Cheatsheets Electronics Software Development

Arduino Basics Cheatsheet

Arduino Cheatsheet Graphic
Written by John Woolsey
Arduino Basics Cheatsheet v1.3 Preview

Updated: January 11, 2021
Original: September 20, 2018

The Arduino Basics Cheatsheet is a free PDF download providing concise notes for commonly used commands and operations when using the Arduino platform. It also includes some specific information for the Arduino Uno. This quick guide includes the base material that you’ll use time and again.

About the author

John Woolsey

John is an electrical engineer who loves science, math, and technology and teaching it to others even more.
 
He knew he wanted to work with electronics from an early age, building his first robot when he was in 8th grade. His first computer was a Timex/Sinclair 2068 followed by the Tandy 1000 TL (aka really old stuff).
 
He put himself through college (The University of Texas at Austin) by working at Motorola where he worked for many years afterward in the Semiconductor Products Sector in Research and Development.
 
John started developing mobile app software in 2010 for himself and for other companies. He has also taught programming to kids for summer school and enjoyed years of judging kids science projects at the Austin Energy Regional Science Festival.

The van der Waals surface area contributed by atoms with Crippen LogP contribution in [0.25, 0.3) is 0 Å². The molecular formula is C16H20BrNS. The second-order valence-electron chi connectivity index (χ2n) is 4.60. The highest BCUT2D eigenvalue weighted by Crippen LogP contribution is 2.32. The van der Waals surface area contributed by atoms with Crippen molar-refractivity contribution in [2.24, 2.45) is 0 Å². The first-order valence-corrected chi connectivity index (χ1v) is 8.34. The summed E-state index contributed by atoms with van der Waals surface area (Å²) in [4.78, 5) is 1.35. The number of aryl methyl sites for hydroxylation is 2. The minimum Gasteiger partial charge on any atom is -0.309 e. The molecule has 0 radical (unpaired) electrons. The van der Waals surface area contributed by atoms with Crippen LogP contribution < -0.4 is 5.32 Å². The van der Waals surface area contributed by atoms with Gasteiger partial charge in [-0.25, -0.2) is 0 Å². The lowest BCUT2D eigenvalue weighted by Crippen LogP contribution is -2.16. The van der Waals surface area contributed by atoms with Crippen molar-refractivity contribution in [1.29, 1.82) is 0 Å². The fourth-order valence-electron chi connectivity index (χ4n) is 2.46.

Electronics, software, and teaching all culminate in his new venture to learn, make, and teach others via the Woolsey Workshop website.

2 Comments

  • John,
    Thank you for including the comment about not using pins D0 and D1 while using the USB. I just ran into this when testing my Mega2560 Sensor Shield with LEDs. The LEDs were always on when attached to those pins and I suspected it had something to do with the TX and RX capability and maybe the USB. I also tested it on my UNO and got similar results, so I went looking for the answer. So it applies to the Mega2560 as well as the UNO at least.
    I just found your workshop by reference from the Arduino Forum. It looks like I will be spending more time on your workshop to help me learn the Arduino. I have an electronics 2 year degree from 1985 and am a Ham radio operator, but am relearning electronics and programming by learning the Arduino and the Raspberry Pi too.

    • You are very welcome. I’m happy to hear that we can be a new resource for you.
      I did not know the Arduino Mega 2560 was also wired the same way. Thanks for letting me know.

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